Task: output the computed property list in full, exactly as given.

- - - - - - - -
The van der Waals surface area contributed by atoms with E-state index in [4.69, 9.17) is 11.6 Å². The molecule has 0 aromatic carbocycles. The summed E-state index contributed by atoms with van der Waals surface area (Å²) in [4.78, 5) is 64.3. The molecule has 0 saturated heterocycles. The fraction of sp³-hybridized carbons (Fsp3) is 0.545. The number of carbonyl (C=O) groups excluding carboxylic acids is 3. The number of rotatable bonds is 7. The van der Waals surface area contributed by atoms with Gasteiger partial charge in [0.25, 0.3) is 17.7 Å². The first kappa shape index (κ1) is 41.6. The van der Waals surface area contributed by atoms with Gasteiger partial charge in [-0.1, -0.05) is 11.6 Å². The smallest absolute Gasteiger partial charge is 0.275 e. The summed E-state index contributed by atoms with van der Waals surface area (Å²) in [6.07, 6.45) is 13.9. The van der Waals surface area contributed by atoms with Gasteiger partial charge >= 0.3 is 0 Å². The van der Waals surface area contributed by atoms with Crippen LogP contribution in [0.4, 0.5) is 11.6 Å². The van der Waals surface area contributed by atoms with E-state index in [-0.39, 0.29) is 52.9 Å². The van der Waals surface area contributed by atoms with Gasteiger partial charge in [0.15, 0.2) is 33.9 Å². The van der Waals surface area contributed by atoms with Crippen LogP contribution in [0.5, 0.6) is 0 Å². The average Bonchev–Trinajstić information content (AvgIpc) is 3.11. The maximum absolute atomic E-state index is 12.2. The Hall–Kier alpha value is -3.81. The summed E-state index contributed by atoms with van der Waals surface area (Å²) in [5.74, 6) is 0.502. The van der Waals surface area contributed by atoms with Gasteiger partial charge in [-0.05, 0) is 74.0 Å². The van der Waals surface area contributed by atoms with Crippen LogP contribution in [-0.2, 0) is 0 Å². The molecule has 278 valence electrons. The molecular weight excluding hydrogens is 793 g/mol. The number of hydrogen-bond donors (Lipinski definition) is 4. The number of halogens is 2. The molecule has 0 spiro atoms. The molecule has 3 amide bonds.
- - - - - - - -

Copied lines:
The van der Waals surface area contributed by atoms with E-state index in [4.69, 9.17) is 11.6 Å². The molecule has 0 aromatic carbocycles. The summed E-state index contributed by atoms with van der Waals surface area (Å²) in [4.78, 5) is 64.3. The molecule has 0 saturated heterocycles. The fraction of sp³-hybridized carbons (Fsp3) is 0.545. The number of carbonyl (C=O) groups excluding carboxylic acids is 3. The number of rotatable bonds is 7. The van der Waals surface area contributed by atoms with Gasteiger partial charge in [0.25, 0.3) is 17.7 Å². The first kappa shape index (κ1) is 41.6. The van der Waals surface area contributed by atoms with Gasteiger partial charge in [-0.1, -0.05) is 11.6 Å². The smallest absolute Gasteiger partial charge is 0.275 e. The summed E-state index contributed by atoms with van der Waals surface area (Å²) in [6.07, 6.45) is 13.9. The van der Waals surface area contributed by atoms with Gasteiger partial charge >= 0.3 is 0 Å². The van der Waals surface area contributed by atoms with Crippen LogP contribution in [0.4, 0.5) is 11.6 Å². The van der Waals surface area contributed by atoms with E-state index in [-0.39, 0.29) is 52.9 Å². The van der Waals surface area contributed by atoms with Gasteiger partial charge in [0.15, 0.2) is 33.9 Å². The van der Waals surface area contributed by atoms with Crippen LogP contribution in [0.5, 0.6) is 0 Å². The average Bonchev–Trinajstić information content (AvgIpc) is 3.11. The maximum absolute atomic E-state index is 12.2. The Hall–Kier alpha value is -3.81. The summed E-state index contributed by atoms with van der Waals surface area (Å²) in [5.74, 6) is 0.502. The van der Waals surface area contributed by atoms with Gasteiger partial charge in [-0.05, 0) is 74.0 Å². The van der Waals surface area contributed by atoms with Crippen LogP contribution in [-0.2, 0) is 0 Å². The molecule has 278 valence electrons. The molecular weight excluding hydrogens is 793 g/mol. The number of hydrogen-bond donors (Lipinski definition) is 4. The number of halogens is 2. The molecule has 0 spiro atoms. The molecule has 3 amide bonds.